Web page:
- Today is Super Tuesday, when 16 different Democratic party primaries and caucuses happen on the same day.
- Polls closed at 7 PM Central time (8 PM Eastern). The state has the second-most delegates up for grabs on Super Tuesday.
- We’ll have up-to-the-minute live vote counts and results happening in real time updating automatically.
- Visit Business Insider’s homepage for more stories.
Texas is hosting one of the 16 Democratic party primaries and caucuses on Super Tuesday. Polls closed at 7 PM Central time (8 PM Eastern), and 228 pledged delegates are up for grabs, making the state the second-largest contest of Super Tuesday.
Results are coming in steadily, and it’s looking like a tight race between Vermont Sen. Bernie Sanders and former Vice President Joe Biden.
Texas primary results:
While Sanders and Biden duke it out for the top spot in the state, it will also be key to watch how the race shakes out further down in the returns. Former New York City Mayor Mike Bloomberg and Sen. Elizabeth Warren were both polling around the 15% threshold necessary to secure delegates statewide.
Whether or not they reach that benchmark will not only be key to their own prospects in the race, but also determine how big of a prize Texas is for Sanders and Biden.
Total turnout in Texas is looking to far surpass that of 2016, when just over 1.4 million votes were cast in the primary — with roughly 50% of precincts reporting, turnout for 2020 has already nearly reached that total.
Sanders is looking to run up the score in Austin and its surrounding Travis County, where he won more than 74,000 votes in the 2016 primary. Meanwhile, Biden is hoping a surge of late endorsements from former rivals for the nomination can fuel him to victory in the Lone Star State.
Catch up on live coverage from the primary:
Everything you need to know about Super Tuesday on March 3, the biggest day in the Democratic primaries
What’s at stake in the primary?
Texas has been allocated 228 pledged delegates who will go to the Democratic National Convention in Milwaukee this July to select the nominee, or 5.7% of the total number of delegates, making it the second-biggest prize of Super Tuesday. Of those 228, 79 delegates will be allocated proportionally based on the state-wide vote, while the remaining 149 will be won at the congressional district level.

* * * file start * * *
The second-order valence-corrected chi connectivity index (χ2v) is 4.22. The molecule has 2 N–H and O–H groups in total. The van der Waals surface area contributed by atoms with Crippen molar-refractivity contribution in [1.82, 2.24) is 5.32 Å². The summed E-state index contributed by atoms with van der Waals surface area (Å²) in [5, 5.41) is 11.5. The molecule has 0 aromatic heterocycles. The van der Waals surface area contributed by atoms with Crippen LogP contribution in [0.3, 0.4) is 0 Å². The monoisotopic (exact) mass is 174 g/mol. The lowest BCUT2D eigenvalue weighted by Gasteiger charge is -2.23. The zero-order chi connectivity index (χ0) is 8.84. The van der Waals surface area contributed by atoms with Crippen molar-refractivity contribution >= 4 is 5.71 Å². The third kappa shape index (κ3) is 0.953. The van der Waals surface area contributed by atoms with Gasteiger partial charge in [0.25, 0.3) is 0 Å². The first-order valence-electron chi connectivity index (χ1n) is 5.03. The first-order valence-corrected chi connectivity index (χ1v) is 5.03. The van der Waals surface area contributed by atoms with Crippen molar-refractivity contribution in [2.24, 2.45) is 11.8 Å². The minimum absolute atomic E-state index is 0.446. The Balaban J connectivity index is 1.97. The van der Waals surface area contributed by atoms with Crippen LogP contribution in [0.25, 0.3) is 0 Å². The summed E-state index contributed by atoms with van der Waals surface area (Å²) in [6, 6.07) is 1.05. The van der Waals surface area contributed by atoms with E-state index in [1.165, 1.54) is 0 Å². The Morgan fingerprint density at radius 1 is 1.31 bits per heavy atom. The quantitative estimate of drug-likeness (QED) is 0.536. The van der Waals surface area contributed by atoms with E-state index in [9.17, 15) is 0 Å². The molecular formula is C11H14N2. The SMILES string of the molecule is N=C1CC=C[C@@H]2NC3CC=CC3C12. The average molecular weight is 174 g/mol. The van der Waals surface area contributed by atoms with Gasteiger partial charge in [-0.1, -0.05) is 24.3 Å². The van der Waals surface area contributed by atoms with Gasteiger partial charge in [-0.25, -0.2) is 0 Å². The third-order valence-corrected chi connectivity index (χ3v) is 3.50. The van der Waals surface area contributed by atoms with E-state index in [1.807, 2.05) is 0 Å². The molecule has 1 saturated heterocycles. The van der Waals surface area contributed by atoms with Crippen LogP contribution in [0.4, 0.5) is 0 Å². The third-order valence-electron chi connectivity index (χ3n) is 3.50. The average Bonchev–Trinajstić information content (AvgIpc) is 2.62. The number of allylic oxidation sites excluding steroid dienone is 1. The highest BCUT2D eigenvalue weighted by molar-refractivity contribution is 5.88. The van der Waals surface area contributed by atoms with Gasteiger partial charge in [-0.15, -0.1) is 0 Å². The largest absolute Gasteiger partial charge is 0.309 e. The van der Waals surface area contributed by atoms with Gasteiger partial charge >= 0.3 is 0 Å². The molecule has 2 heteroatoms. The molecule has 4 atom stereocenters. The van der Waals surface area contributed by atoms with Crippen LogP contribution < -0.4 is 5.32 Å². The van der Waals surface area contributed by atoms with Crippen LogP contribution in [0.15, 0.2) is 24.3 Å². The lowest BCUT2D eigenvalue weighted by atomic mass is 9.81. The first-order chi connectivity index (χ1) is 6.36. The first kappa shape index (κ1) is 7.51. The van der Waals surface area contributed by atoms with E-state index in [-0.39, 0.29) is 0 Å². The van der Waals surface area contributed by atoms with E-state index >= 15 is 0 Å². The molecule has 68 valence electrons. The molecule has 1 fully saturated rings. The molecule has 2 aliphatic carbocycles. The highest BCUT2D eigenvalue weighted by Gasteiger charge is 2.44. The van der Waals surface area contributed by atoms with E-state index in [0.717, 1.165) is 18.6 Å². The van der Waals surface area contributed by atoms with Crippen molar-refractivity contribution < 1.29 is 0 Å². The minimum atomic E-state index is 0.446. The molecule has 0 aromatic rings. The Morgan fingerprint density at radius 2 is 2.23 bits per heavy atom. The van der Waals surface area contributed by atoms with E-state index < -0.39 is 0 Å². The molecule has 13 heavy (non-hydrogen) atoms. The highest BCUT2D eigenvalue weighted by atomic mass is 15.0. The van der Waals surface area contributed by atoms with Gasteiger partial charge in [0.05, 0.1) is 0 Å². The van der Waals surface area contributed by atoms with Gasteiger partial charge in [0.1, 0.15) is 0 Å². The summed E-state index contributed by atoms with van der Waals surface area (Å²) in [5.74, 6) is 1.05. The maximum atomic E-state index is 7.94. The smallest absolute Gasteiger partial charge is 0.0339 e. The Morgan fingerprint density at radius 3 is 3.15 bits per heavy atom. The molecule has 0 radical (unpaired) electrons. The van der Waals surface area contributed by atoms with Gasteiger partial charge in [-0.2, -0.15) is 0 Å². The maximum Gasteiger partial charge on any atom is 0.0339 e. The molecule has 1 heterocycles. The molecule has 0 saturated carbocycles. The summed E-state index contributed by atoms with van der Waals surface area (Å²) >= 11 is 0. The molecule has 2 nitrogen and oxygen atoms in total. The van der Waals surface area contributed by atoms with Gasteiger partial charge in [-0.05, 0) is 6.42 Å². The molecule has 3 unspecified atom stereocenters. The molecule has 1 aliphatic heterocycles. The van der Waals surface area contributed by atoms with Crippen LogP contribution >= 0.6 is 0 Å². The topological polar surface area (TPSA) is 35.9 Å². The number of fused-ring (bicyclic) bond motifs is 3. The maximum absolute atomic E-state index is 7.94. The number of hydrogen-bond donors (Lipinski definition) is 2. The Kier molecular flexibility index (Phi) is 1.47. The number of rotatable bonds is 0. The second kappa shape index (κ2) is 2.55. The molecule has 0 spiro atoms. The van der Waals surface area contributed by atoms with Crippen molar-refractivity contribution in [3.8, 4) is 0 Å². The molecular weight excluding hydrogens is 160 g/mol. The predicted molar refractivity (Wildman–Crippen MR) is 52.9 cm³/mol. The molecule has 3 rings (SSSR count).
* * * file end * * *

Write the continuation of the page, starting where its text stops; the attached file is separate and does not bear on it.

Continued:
Candidates must reach a 15% threshold in order to win delegates at both the state-wide and congressional district level.
Who does the polling say is ahead?
It looks like Texas will be a hotly contested state on Super Tuesday, and with California’s results expected later in the week due to the state’s large proportion of mail-in votes, the Lone Star State could serve as the biggest momentum-booster available to campaigns on Tuesday night.
According to RealClearPolitics’ average of the latest polling data, Sen. Bernie Sanders currently leads the race in Texas with 30.3% support, six points ahead of the next closest candidate in the race, former Vice President Joe Biden, who is at 24.3%.
Former New York City Mayor Michael Bloomberg and Sen. Elizabeth Warren are both just around the 15% threshold necessary to take delegates in the state, polling at 16.7% and 14.7% respectively.
According to FiveThirtyEight’s election forecast, Biden is the favorite to win the state, with a 56% chance of winning the most votes, followed by Sanders who has a 42% chance to take the state.
Forecasting Texas is especially tricky given the number of changes that the race has taken in the course of the past few days. After Biden’s strong showing in the South Carolina primary, three candidates — Sen. Amy Klobuchar, Former South Bend Mayor Pete Buttigieg, and Tom Steyer — have dropped out of the race. Klobuchar and Buttigieg went on to endorse Biden at a rally in Texas on Monday night, which could swing some of the Texas voters they were projected to take in the state in former vice president’s favor.
Whether or not Bloomberg and Warren reach the 15% threshold statewide will also be a key element of the race in Texas, as their viability for the delegate-share will determine how many candidates will split the pledged delegates up for grabs in the state.